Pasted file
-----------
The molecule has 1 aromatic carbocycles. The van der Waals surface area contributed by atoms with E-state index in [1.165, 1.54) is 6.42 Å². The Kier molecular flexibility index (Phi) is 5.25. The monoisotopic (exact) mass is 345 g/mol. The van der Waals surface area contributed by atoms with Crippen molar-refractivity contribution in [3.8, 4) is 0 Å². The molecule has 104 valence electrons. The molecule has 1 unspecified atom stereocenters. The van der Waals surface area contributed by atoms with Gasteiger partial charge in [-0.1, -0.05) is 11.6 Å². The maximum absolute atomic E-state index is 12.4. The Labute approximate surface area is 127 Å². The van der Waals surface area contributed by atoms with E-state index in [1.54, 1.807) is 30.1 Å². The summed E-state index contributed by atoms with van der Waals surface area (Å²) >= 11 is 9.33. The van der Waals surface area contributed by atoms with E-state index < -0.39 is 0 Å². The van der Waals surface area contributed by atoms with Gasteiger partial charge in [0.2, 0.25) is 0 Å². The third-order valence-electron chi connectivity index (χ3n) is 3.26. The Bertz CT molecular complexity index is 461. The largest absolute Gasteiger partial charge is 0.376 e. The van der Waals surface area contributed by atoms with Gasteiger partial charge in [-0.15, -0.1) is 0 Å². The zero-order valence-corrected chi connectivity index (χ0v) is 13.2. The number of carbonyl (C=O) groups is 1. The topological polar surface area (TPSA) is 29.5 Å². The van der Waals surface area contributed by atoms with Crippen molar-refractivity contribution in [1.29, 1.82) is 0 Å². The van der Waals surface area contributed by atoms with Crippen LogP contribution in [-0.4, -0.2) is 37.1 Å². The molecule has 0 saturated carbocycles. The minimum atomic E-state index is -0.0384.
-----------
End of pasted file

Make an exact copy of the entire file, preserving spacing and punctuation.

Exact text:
The molecule has 1 aromatic carbocycles. The van der Waals surface area contributed by atoms with E-state index in [1.165, 1.54) is 6.42 Å². The Kier molecular flexibility index (Phi) is 5.25. The monoisotopic (exact) mass is 345 g/mol. The van der Waals surface area contributed by atoms with Crippen molar-refractivity contribution in [3.8, 4) is 0 Å². The molecule has 104 valence electrons. The molecule has 1 unspecified atom stereocenters. The van der Waals surface area contributed by atoms with Gasteiger partial charge in [-0.1, -0.05) is 11.6 Å². The maximum absolute atomic E-state index is 12.4. The Labute approximate surface area is 127 Å². The van der Waals surface area contributed by atoms with E-state index in [1.54, 1.807) is 30.1 Å². The summed E-state index contributed by atoms with van der Waals surface area (Å²) >= 11 is 9.33. The van der Waals surface area contributed by atoms with E-state index < -0.39 is 0 Å². The van der Waals surface area contributed by atoms with Gasteiger partial charge in [0.2, 0.25) is 0 Å². The third-order valence-electron chi connectivity index (χ3n) is 3.26. The Bertz CT molecular complexity index is 461. The largest absolute Gasteiger partial charge is 0.376 e. The van der Waals surface area contributed by atoms with Gasteiger partial charge in [-0.15, -0.1) is 0 Å². The zero-order valence-corrected chi connectivity index (χ0v) is 13.2. The number of carbonyl (C=O) groups is 1. The topological polar surface area (TPSA) is 29.5 Å². The van der Waals surface area contributed by atoms with Crippen molar-refractivity contribution in [1.29, 1.82) is 0 Å². The van der Waals surface area contributed by atoms with Crippen LogP contribution in [-0.4, -0.2) is 37.1 Å². The molecule has 0 saturated carbocycles. The minimum atomic E-state index is -0.0384.